Far from barking its orders, a robot dog enlisted by Singapore authorities to help curb coronavirus infections in the city-state politely asks joggers and cyclists to stay apart. The remote-controlled, four-legged machine built by Boston Dynamics was first deployed in a central park on Friday as part of a two-week trial that could see it join other robots policing Singapore's green spaces during a nationwide lockdown. "Let's keep Singapore healthy," the yellow and black robodog named Spot said in English as it roamed around. "For your own safety and for those around you, please stand at least one metre apart. Thank you," it added, in a softly-spoken female voice.
Boston Dynamics' robotic dog, Spot, is roving Singapore parks in an effort to remind pedestrians to remain a safe distance from one another. According to a statement from the country's National Parks Board, Spot will traverse a 4-mile swath of Bishan-Ang Mo Kio Park during off-peak hours while playing a recorded message that reminds park-goers'observe safe distancing measures.' The bot will also be fitted with cameras that are'enabled with... video analytics' which will be used to estimate the number of people in the park. According to a statement, the cameras will not track or record specific individuals, and no personal data will be collected. MailOnline has reached out to Singapore's Government Technology Agency to find out more about the video analytics system equipped to the bot and will update with further information.
The National AI Strategy announced by Deputy Prime Minister and Minister for Finance Heng Swee Keat at the Singapore FinTech Festival last November mapped out how Singapore will develop and deploy AI solutions to transform the economy and improve lives. The National AI Strategy focuses on five key areas -- healthcare, security, smart estates, education and logistics -- and is led by the National AI Office, an agency created under the Smart Nation and Digital Government Office. Some of the areas where results are already beginning to show in real time are in using AI and robots in the fight against Covid-19, AI analysis for better Covid-19 contact tracing, smart AI robots for patrol and surveillance, smart sensors and meters to save water and AI in data analytics for tourism insights. A recent example of using AI-powered video analytics is VigilantGantry, which automatically screens temperatures of individuals passing through a gantry or entrance with a regular video camera and thermal scanner. The software can detect and screen the temperatures of those wearing caps or items that cover their foreheads.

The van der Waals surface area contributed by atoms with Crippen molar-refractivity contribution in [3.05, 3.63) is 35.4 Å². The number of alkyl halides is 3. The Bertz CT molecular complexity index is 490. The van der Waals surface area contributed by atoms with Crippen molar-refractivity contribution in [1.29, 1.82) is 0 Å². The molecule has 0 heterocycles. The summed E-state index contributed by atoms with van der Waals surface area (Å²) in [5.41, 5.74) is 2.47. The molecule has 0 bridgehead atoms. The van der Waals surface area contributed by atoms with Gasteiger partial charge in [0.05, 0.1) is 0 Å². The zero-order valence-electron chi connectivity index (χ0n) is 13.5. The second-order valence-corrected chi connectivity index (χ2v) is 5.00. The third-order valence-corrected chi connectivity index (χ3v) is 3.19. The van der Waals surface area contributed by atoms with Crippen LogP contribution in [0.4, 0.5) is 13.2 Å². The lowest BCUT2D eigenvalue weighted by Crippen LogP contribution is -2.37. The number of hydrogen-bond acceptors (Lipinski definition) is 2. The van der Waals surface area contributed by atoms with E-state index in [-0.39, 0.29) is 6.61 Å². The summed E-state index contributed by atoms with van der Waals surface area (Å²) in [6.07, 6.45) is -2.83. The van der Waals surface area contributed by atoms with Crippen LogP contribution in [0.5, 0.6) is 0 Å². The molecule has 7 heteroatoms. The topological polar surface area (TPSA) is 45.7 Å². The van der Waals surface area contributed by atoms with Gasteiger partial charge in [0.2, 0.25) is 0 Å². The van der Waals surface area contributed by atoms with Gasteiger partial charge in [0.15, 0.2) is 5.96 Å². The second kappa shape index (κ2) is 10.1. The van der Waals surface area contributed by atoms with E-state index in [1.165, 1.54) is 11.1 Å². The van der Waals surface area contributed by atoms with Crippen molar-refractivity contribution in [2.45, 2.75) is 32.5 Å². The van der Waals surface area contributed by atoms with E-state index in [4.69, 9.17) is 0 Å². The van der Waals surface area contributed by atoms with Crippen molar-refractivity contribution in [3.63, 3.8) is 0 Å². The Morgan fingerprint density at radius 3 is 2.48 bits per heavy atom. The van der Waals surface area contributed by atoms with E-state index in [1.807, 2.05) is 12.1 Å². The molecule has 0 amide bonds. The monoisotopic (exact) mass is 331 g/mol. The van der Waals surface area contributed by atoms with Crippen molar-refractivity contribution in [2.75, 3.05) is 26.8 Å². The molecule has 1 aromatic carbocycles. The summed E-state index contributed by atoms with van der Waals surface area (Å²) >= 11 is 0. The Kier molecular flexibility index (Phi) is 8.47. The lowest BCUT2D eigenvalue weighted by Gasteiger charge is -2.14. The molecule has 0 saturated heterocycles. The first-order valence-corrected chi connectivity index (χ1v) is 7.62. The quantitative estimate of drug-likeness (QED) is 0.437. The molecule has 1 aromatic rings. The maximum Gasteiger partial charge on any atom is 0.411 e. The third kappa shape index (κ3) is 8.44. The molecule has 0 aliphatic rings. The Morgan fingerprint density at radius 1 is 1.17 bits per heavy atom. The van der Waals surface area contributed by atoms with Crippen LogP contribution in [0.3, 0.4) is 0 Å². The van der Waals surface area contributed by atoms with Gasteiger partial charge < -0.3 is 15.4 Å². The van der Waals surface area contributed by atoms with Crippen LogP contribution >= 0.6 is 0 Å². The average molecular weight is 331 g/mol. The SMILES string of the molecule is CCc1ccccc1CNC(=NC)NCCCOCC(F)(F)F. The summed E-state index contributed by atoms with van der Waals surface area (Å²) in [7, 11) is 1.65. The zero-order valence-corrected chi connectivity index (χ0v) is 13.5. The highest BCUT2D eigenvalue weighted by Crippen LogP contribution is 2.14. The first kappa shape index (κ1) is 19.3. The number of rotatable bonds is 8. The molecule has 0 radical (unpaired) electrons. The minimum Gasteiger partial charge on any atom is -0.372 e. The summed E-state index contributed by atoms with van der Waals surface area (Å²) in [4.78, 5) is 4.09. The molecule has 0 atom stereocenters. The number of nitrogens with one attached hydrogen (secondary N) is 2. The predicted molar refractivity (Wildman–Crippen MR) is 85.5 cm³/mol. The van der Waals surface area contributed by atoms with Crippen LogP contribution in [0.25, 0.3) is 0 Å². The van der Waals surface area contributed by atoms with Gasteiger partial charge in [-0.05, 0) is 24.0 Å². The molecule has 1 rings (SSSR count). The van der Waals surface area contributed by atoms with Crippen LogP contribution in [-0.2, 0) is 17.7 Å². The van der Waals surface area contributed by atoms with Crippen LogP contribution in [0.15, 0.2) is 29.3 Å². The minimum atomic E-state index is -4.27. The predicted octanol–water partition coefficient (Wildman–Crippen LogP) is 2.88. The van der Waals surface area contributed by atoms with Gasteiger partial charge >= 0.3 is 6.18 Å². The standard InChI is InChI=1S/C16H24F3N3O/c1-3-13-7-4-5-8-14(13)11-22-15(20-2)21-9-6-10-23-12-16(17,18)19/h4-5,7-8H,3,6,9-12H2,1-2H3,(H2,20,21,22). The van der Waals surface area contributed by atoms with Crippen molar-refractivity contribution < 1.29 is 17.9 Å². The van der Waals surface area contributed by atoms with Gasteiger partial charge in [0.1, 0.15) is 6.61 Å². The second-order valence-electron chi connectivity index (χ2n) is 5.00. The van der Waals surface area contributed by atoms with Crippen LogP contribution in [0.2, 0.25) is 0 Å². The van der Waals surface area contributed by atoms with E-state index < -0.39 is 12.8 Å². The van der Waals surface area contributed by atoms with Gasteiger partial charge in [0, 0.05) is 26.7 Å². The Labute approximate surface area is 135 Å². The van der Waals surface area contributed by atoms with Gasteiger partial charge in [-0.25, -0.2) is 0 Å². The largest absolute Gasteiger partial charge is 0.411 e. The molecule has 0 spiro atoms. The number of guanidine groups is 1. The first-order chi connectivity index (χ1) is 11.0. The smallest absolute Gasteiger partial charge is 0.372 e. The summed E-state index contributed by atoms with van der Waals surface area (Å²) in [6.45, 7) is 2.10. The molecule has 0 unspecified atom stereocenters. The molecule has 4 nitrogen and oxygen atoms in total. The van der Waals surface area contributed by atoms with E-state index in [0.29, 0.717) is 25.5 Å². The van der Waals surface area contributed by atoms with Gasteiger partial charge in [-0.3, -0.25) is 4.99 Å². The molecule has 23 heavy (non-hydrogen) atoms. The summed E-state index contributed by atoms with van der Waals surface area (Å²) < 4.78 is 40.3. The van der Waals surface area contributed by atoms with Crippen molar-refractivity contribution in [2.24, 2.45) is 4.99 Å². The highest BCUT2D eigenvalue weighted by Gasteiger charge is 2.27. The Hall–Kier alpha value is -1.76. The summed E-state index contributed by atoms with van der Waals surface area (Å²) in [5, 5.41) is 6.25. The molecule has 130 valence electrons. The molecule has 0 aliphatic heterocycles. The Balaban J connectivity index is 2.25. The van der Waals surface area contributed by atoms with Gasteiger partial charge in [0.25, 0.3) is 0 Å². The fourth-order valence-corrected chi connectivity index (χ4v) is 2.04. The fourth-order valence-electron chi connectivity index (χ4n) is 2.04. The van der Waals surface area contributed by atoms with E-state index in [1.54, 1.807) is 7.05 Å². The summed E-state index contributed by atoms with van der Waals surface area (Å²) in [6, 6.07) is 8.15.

Singapore has retained its pole position for the second year in a global smart city index, thanks partly to its use of technology in combating the COVID-19 pandemic. Helsinki climbs six spots to claim second position this year, while Zurich drops a spot to rank third. Auckland and Oslo round up the top five in fourth and fifth position, respectively, in this year's IMD-SUTD Smart City Index, which is a collaboration between IMD and Singapore University of Technology and Design (SUTD). The report defines a smart city as "an urban setting that applies technology to enhance the benefits and diminish the shortcomings of urbanisation for its citizens". Singapore government confirms plans to develop a "next-generation" satellite-based road system to enable distance-based pricing for motorists, but mentions nothing about what it would do to address privacy concerns. The 2020 index assessed 109 cities, seven more than its debut last year, based on economic and technological data as well as citizens' perceptions of how "smart" their cities were.
Singapore has rolled out a new digital check-in system to boost its contact tracing efforts and stem the spread of COVID-19, making it mandatory at certain locations across the island. The move comes weeks after the launch of a contact tracing app that has since garnered more than 1.4 million downloads, but well below the government's hope to reach three quarters of the local population. Called SafeEntry, the digital check-in system collects data that can be used to facilitate contact tracing should an individual who visited the location be tested for COVID-19. QR codes are displayed at the entry and exit points of a venue, which visitors must scan and input their name, national identification number, and mobile number. Alternatively, they can use any identification card that carries a barcode such as their driver's licence, work permit, or student pass, which then is scanned by staff stationed at the venue's entry point.